A looming gas crunch in the Arab world can be offset by tapping unconventional reserves, according to a state-backed financier for regional energy projects.
The Middle East and North Africa (Mena) region is home to proven reserves of 88 trillion cubic metres of natural gas, more than 40 per cent of the world's total, says the Arab Petroleum Investment Corporation.
This alone secures supplies lasting more than 30 years, said Ali Aissaoui, a senior consultant at the development bank.
"Mena proved reserves are substantial and their combined dynamic life is a little beyond the traditional 30-year strategic planning horizon for E&D [exploration & development]," he said.
But a growing demand because of population growth, industrial expansion and wasteful consumption is forcing governments to add to supply, and the Mena region will be part of the trend towards unconventional production that has already flooded North America with shale gas.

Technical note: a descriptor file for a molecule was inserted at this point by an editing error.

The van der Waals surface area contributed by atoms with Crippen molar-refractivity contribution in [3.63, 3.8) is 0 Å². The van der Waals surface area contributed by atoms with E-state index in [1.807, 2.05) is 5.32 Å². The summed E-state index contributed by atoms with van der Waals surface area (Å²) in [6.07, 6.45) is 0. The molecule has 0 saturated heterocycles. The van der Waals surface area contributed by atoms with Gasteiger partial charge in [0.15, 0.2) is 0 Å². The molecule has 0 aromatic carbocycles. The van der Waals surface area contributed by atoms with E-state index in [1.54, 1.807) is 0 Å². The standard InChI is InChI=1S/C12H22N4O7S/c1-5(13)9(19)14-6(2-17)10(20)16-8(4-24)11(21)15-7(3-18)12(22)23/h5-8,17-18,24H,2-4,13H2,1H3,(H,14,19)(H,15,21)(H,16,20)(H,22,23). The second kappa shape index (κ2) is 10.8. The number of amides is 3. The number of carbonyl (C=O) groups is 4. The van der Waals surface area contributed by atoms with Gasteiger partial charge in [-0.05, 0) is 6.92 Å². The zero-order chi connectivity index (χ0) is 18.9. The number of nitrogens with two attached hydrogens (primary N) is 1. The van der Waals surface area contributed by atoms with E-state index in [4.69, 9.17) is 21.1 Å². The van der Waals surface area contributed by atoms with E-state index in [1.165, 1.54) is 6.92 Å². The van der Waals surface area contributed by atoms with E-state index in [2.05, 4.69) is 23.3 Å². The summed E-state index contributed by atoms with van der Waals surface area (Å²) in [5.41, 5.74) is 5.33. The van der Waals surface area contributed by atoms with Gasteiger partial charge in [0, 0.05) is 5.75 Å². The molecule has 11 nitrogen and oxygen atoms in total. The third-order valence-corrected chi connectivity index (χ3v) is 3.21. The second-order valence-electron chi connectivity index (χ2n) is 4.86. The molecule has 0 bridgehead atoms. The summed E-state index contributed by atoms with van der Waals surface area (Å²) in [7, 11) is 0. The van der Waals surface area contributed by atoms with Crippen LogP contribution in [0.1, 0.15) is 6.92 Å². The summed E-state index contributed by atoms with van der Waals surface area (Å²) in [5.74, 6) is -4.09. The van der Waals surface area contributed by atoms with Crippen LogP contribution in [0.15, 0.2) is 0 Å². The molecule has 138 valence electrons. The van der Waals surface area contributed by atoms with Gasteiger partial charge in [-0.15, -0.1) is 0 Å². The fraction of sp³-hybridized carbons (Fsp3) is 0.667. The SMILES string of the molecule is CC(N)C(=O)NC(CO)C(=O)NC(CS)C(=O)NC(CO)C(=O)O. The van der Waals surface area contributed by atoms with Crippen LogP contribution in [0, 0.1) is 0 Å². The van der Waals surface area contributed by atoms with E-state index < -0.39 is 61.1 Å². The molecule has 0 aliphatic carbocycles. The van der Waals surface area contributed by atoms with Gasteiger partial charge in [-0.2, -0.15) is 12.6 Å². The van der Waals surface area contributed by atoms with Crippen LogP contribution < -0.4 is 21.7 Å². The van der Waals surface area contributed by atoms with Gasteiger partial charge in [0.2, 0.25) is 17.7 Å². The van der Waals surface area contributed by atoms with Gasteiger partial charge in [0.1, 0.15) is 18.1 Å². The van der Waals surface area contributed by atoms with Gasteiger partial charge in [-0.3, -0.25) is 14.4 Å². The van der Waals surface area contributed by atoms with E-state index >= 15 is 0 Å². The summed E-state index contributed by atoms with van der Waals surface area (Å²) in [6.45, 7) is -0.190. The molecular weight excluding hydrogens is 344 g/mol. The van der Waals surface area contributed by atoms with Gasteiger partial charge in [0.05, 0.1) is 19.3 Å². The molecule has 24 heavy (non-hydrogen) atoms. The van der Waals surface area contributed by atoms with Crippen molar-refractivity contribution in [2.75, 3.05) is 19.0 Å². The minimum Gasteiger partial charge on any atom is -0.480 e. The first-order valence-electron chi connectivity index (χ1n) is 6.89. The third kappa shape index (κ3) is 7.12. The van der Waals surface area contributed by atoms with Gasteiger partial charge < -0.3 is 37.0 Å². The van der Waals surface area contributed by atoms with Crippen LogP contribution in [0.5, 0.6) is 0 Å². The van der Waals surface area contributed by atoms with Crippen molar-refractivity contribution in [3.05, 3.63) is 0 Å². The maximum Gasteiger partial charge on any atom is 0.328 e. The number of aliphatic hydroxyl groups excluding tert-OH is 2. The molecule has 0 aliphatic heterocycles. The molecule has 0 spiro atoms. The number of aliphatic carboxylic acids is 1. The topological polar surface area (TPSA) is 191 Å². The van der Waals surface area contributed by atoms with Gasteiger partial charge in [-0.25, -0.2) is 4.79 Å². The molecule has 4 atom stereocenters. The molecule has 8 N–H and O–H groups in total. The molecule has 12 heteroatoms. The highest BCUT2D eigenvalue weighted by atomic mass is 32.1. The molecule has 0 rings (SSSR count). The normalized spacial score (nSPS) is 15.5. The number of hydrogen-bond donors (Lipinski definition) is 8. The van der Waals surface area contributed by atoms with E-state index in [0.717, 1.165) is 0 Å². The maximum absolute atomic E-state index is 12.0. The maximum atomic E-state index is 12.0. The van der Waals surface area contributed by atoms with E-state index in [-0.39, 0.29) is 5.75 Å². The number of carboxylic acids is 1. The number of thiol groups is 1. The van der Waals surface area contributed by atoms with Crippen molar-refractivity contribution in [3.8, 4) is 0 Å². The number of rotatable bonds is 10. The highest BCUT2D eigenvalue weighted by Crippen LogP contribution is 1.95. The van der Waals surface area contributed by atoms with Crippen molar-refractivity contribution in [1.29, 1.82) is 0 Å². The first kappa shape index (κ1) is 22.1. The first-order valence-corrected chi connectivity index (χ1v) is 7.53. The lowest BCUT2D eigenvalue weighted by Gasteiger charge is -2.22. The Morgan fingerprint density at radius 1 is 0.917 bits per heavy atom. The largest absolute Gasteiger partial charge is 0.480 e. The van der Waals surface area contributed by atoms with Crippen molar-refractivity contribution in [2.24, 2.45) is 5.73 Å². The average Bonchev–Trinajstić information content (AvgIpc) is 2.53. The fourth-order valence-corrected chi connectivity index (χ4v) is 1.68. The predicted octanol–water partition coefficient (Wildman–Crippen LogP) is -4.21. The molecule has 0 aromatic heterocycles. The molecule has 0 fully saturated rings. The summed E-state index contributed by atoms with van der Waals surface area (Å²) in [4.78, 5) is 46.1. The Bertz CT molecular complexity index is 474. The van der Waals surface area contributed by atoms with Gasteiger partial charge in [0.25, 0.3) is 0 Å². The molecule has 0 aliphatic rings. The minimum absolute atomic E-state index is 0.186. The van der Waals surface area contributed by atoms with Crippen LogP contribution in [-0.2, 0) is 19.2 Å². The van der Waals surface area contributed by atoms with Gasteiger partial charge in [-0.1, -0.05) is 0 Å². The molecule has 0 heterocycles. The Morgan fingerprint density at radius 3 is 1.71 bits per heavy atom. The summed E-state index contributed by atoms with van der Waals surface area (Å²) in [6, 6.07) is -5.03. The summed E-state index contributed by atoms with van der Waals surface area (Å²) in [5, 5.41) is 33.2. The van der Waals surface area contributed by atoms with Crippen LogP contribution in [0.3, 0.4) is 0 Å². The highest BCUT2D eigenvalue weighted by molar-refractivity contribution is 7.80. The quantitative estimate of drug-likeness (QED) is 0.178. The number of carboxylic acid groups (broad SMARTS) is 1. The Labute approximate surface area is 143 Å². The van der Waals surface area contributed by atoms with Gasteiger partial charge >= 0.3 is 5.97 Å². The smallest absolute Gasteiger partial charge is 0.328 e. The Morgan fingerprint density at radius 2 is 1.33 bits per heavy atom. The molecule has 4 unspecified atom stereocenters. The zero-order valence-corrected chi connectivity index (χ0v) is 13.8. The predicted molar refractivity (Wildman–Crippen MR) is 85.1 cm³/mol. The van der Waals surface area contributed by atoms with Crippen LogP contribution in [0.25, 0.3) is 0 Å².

While hydraulic fracturing, or fracking, has released gas stuck in shale rock formations in the United States and Canada, GCC countriesare also exploiting unconventional resources to bridge a growing supply-demand gap.
"Reserve depletion in more than half our large sample of countries has critically neared if not already reached the point that warrants drastic actions to curb demand and support a supply response. The opportunities for the latter will be driven by a vast potential for reserve expansion," said Mr Aissaoui.
In the UAE, Abu Dhabi is undertaking the huge Shah Gas project, where sour gas is stripped of its poisonous sulphur, to add 500 million cubic feet of usable gas to supply. Much of the emirate's gas is sour, and a joint venture between Germany's Wintershall and Austria's OMV is appraising a further gasfield for a similar project. Al Hosn, the joint venture between Abu Dhabi National Oil Company and the US company Occidental Petroleum is set to complete Shah by 2014, is ready to take on further projects, the chief executive Saif Al Ghafli told The National in October.